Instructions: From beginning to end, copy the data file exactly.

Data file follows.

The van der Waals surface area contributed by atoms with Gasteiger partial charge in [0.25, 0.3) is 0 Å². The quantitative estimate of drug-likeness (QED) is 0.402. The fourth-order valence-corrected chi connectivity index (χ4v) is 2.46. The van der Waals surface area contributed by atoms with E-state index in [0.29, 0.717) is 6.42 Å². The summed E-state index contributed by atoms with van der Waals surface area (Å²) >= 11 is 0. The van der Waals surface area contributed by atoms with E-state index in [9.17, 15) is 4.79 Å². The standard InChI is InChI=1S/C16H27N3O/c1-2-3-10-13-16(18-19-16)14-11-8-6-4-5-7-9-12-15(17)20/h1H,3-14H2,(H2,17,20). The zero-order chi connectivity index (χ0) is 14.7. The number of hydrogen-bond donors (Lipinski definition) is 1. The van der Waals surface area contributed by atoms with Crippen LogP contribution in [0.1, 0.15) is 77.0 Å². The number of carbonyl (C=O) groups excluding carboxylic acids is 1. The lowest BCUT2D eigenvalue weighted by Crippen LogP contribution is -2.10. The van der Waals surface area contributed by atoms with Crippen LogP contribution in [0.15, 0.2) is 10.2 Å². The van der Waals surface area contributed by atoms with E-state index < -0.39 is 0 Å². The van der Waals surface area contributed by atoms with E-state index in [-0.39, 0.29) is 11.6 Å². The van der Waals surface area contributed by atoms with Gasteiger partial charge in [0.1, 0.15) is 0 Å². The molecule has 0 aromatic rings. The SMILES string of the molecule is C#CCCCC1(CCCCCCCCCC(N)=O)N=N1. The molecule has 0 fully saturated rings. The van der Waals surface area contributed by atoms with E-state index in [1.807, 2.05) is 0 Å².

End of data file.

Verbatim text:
The van der Waals surface area contributed by atoms with Gasteiger partial charge in [0.25, 0.3) is 0 Å². The quantitative estimate of drug-likeness (QED) is 0.402. The fourth-order valence-corrected chi connectivity index (χ4v) is 2.46. The van der Waals surface area contributed by atoms with E-state index in [0.29, 0.717) is 6.42 Å². The summed E-state index contributed by atoms with van der Waals surface area (Å²) >= 11 is 0. The van der Waals surface area contributed by atoms with E-state index in [9.17, 15) is 4.79 Å². The standard InChI is InChI=1S/C16H27N3O/c1-2-3-10-13-16(18-19-16)14-11-8-6-4-5-7-9-12-15(17)20/h1H,3-14H2,(H2,17,20). The zero-order chi connectivity index (χ0) is 14.7. The number of hydrogen-bond donors (Lipinski definition) is 1. The van der Waals surface area contributed by atoms with Crippen LogP contribution in [0.1, 0.15) is 77.0 Å². The number of carbonyl (C=O) groups excluding carboxylic acids is 1. The lowest BCUT2D eigenvalue weighted by Crippen LogP contribution is -2.10. The van der Waals surface area contributed by atoms with Crippen LogP contribution in [0.15, 0.2) is 10.2 Å². The van der Waals surface area contributed by atoms with E-state index < -0.39 is 0 Å². The van der Waals surface area contributed by atoms with E-state index in [-0.39, 0.29) is 11.6 Å². The van der Waals surface area contributed by atoms with Gasteiger partial charge in [0.1, 0.15) is 0 Å². The molecule has 0 aromatic rings. The SMILES string of the molecule is C#CCCCC1(CCCCCCCCCC(N)=O)N=N1. The molecule has 0 fully saturated rings. The van der Waals surface area contributed by atoms with E-state index in [1.807, 2.05) is 0 Å².